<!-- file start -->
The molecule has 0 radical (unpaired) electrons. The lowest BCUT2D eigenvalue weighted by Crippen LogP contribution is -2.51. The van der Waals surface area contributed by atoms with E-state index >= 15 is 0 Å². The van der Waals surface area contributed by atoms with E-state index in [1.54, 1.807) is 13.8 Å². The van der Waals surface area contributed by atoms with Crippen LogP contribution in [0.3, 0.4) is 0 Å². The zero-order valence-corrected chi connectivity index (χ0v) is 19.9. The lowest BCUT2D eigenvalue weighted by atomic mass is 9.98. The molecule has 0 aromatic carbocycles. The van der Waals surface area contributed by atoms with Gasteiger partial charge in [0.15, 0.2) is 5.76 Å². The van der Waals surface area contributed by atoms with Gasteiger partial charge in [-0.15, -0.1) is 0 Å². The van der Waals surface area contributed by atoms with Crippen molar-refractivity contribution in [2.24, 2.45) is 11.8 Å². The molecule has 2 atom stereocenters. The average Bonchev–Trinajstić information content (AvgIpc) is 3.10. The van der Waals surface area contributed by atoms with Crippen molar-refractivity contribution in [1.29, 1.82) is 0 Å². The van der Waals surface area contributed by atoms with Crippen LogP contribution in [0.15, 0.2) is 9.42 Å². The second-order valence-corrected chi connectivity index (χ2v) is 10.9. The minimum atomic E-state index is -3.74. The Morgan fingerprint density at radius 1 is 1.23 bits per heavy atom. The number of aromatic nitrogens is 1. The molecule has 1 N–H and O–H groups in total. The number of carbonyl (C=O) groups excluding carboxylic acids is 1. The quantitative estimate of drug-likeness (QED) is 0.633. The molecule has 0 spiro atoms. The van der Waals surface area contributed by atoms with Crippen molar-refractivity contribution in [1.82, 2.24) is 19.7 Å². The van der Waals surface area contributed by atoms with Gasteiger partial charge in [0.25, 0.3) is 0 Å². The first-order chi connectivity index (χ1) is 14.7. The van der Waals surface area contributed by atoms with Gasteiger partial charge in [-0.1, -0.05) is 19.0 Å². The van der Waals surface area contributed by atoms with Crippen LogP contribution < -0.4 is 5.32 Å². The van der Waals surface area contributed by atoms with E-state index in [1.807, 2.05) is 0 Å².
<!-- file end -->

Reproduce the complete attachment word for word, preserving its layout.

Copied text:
The molecule has 0 radical (unpaired) electrons. The lowest BCUT2D eigenvalue weighted by Crippen LogP contribution is -2.51. The van der Waals surface area contributed by atoms with E-state index >= 15 is 0 Å². The van der Waals surface area contributed by atoms with E-state index in [1.54, 1.807) is 13.8 Å². The van der Waals surface area contributed by atoms with Crippen LogP contribution in [0.3, 0.4) is 0 Å². The zero-order valence-corrected chi connectivity index (χ0v) is 19.9. The lowest BCUT2D eigenvalue weighted by atomic mass is 9.98. The molecule has 0 aromatic carbocycles. The van der Waals surface area contributed by atoms with Gasteiger partial charge in [0.15, 0.2) is 5.76 Å². The van der Waals surface area contributed by atoms with Gasteiger partial charge in [-0.15, -0.1) is 0 Å². The van der Waals surface area contributed by atoms with Crippen molar-refractivity contribution in [2.24, 2.45) is 11.8 Å². The molecule has 2 atom stereocenters. The average Bonchev–Trinajstić information content (AvgIpc) is 3.10. The van der Waals surface area contributed by atoms with Crippen molar-refractivity contribution in [1.29, 1.82) is 0 Å². The van der Waals surface area contributed by atoms with Crippen LogP contribution in [0.15, 0.2) is 9.42 Å². The second-order valence-corrected chi connectivity index (χ2v) is 10.9. The minimum atomic E-state index is -3.74. The Morgan fingerprint density at radius 1 is 1.23 bits per heavy atom. The number of aromatic nitrogens is 1. The molecule has 1 N–H and O–H groups in total. The number of carbonyl (C=O) groups excluding carboxylic acids is 1. The quantitative estimate of drug-likeness (QED) is 0.633. The molecule has 0 spiro atoms. The van der Waals surface area contributed by atoms with Crippen molar-refractivity contribution in [1.82, 2.24) is 19.7 Å². The van der Waals surface area contributed by atoms with Gasteiger partial charge in [0.25, 0.3) is 0 Å². The first-order chi connectivity index (χ1) is 14.7. The van der Waals surface area contributed by atoms with Gasteiger partial charge in [-0.1, -0.05) is 19.0 Å². The van der Waals surface area contributed by atoms with Crippen LogP contribution < -0.4 is 5.32 Å². The van der Waals surface area contributed by atoms with E-state index in [1.807, 2.05) is 0 Å².